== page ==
Perceptual Constancy and Motion Perception:
Perceptual Constancy and Motion Perception are the sub-headings of the Perceptual Organization. Perceptual constancy, also called object constancy, or constancy phenomenon, the tendency of animals and humans to see familiar objects as having a standard shape, size, color, or location regardless of changes in the angle of perspective, distance, or lighting. They are described below:
- It refers to the perception of objects as relatively stable despite changes in the stimulation of sensory receptors. The image of an object seen from a different angle is different on the retina; we don’t believe the object is changing shape. This is called Perceptual Constancy. Shape, size, color(brightness) are some examples of perceptual constancy.
- The perception of the shape of an object doesn’t change even if the image on the retina changes. Therefore in shape constancy, an object appears to maintain its shape despite marked changes in the retinal image. Example; A door is continuously have seen to be rectangular.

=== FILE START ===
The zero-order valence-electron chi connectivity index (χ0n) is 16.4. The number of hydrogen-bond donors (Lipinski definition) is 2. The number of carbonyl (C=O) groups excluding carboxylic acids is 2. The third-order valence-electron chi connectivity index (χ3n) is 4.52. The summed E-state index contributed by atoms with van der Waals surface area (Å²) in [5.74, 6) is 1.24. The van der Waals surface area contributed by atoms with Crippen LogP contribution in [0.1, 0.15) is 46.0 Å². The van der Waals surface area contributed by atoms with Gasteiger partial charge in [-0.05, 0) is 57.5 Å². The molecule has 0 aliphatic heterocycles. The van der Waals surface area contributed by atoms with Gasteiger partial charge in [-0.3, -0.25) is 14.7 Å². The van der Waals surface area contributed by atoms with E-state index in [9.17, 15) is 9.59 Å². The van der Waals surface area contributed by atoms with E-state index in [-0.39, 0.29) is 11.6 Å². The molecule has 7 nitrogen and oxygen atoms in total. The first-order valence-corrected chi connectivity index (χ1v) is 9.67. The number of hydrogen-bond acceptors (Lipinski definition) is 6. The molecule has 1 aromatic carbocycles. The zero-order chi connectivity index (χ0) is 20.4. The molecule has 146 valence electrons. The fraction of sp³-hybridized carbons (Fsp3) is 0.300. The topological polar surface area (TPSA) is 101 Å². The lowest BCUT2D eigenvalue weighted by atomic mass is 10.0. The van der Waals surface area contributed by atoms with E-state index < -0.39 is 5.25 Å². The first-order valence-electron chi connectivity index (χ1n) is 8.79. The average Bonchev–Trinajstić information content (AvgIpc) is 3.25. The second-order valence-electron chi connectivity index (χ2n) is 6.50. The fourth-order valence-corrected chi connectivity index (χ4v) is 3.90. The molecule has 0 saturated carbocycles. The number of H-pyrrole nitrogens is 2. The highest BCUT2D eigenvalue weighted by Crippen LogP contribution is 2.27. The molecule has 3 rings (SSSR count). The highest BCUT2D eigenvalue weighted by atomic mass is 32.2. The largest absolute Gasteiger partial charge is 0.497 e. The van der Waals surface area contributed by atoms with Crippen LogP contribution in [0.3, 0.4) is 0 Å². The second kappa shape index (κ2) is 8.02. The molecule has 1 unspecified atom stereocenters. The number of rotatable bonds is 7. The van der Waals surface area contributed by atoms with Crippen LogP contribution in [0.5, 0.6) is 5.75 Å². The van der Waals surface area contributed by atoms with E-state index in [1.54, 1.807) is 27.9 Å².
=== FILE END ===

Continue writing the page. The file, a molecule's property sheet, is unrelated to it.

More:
- It refers to those familiar objects which do not change in perceived size when viewed from different distances. It depends upon our familiarity with the objects and on our ability to judge distance. For example; a car 10 feet always will cast a retinal image 5 times as large as the same car, which is 50 feet away.
- It refers to the experiences at brightness stays relatively constant despite great changes in the amount at physical energy reaching our eyes. For example; coal is still bright during sunlight.
- It is the process of inferring the speed and direction of objects that move in a visual scene given some visual input. This perception is a scene based on visual, vestibular and proprioceptive inputs. Although this process appears straightforward to most observers, it has proven to be a difficult problem from a computational perspective, and extraordinarily difficult to explain in terms of neural processing.
How do we see motion?
- First-order motion perception occurs through specialized neurons located in the retina, which track motion through luminance. However, this type of motion perception is limited. An object must be directly in front of the retina, with motion perpendicular to the retina, in order to be perceived as moving.
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